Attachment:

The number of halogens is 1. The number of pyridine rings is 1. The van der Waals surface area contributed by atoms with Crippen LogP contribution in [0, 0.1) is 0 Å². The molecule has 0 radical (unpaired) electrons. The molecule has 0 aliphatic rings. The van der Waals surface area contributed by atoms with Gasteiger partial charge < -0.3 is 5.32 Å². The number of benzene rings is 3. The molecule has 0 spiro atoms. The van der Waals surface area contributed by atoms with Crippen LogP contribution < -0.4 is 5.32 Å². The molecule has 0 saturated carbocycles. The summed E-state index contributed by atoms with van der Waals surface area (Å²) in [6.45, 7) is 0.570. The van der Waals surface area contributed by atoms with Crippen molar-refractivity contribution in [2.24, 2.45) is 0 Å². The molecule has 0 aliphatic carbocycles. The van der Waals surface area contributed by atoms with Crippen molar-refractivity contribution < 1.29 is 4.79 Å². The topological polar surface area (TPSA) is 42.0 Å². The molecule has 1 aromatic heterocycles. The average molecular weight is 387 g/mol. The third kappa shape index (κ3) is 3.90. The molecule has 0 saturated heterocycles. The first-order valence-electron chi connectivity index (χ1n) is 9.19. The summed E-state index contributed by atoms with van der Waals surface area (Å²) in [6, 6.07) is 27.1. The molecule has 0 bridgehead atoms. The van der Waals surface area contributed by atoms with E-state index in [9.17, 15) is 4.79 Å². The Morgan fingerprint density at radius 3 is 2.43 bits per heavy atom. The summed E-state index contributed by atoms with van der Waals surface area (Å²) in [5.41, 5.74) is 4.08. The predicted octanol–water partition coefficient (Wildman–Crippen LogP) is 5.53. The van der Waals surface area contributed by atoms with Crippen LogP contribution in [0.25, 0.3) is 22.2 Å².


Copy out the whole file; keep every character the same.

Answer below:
The number of halogens is 1. The number of pyridine rings is 1. The van der Waals surface area contributed by atoms with Crippen LogP contribution in [0, 0.1) is 0 Å². The molecule has 0 radical (unpaired) electrons. The molecule has 0 aliphatic rings. The van der Waals surface area contributed by atoms with Gasteiger partial charge < -0.3 is 5.32 Å². The number of benzene rings is 3. The molecule has 0 spiro atoms. The van der Waals surface area contributed by atoms with Crippen LogP contribution < -0.4 is 5.32 Å². The molecule has 0 saturated carbocycles. The summed E-state index contributed by atoms with van der Waals surface area (Å²) in [6.45, 7) is 0.570. The van der Waals surface area contributed by atoms with Crippen molar-refractivity contribution in [2.24, 2.45) is 0 Å². The molecule has 0 aliphatic carbocycles. The van der Waals surface area contributed by atoms with Crippen molar-refractivity contribution < 1.29 is 4.79 Å². The topological polar surface area (TPSA) is 42.0 Å². The molecule has 1 aromatic heterocycles. The average molecular weight is 387 g/mol. The third kappa shape index (κ3) is 3.90. The molecule has 0 saturated heterocycles. The first-order valence-electron chi connectivity index (χ1n) is 9.19. The summed E-state index contributed by atoms with van der Waals surface area (Å²) in [6, 6.07) is 27.1. The molecule has 0 bridgehead atoms. The van der Waals surface area contributed by atoms with E-state index in [9.17, 15) is 4.79 Å². The Morgan fingerprint density at radius 3 is 2.43 bits per heavy atom. The summed E-state index contributed by atoms with van der Waals surface area (Å²) in [5.41, 5.74) is 4.08. The predicted octanol–water partition coefficient (Wildman–Crippen LogP) is 5.53. The van der Waals surface area contributed by atoms with Crippen LogP contribution in [0.25, 0.3) is 22.2 Å².